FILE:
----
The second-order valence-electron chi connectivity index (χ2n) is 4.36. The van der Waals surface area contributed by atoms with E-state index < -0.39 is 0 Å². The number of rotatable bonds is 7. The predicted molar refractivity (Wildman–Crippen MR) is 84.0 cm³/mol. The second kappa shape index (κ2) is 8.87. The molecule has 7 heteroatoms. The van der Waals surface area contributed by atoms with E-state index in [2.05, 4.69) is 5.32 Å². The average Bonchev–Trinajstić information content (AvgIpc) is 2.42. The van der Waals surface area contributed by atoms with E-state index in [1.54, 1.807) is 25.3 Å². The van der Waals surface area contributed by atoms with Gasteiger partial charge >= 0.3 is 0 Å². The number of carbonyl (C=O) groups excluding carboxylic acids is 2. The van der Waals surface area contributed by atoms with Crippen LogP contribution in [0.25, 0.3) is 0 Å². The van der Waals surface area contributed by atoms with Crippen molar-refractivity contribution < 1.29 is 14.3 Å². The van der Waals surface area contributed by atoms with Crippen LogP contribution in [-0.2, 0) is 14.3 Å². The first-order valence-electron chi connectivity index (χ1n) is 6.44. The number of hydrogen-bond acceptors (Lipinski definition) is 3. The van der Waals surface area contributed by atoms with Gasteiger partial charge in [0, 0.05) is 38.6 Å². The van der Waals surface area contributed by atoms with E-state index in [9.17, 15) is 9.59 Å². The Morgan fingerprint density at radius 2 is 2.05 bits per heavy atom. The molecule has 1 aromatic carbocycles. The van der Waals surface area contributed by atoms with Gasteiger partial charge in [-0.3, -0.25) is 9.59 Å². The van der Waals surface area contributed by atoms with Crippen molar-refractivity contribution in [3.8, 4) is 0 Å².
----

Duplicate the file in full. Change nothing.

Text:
The second-order valence-electron chi connectivity index (χ2n) is 4.36. The van der Waals surface area contributed by atoms with E-state index < -0.39 is 0 Å². The number of rotatable bonds is 7. The predicted molar refractivity (Wildman–Crippen MR) is 84.0 cm³/mol. The second kappa shape index (κ2) is 8.87. The molecule has 7 heteroatoms. The van der Waals surface area contributed by atoms with E-state index in [2.05, 4.69) is 5.32 Å². The average Bonchev–Trinajstić information content (AvgIpc) is 2.42. The van der Waals surface area contributed by atoms with E-state index in [1.54, 1.807) is 25.3 Å². The van der Waals surface area contributed by atoms with Gasteiger partial charge >= 0.3 is 0 Å². The number of carbonyl (C=O) groups excluding carboxylic acids is 2. The van der Waals surface area contributed by atoms with Crippen LogP contribution in [0.25, 0.3) is 0 Å². The van der Waals surface area contributed by atoms with Crippen molar-refractivity contribution < 1.29 is 14.3 Å². The van der Waals surface area contributed by atoms with Crippen LogP contribution in [-0.2, 0) is 14.3 Å². The first-order valence-electron chi connectivity index (χ1n) is 6.44. The number of hydrogen-bond acceptors (Lipinski definition) is 3. The van der Waals surface area contributed by atoms with Gasteiger partial charge in [0, 0.05) is 38.6 Å². The van der Waals surface area contributed by atoms with E-state index in [9.17, 15) is 9.59 Å². The Morgan fingerprint density at radius 2 is 2.05 bits per heavy atom. The molecule has 1 aromatic carbocycles. The van der Waals surface area contributed by atoms with Gasteiger partial charge in [-0.3, -0.25) is 9.59 Å². The van der Waals surface area contributed by atoms with Crippen molar-refractivity contribution in [3.8, 4) is 0 Å².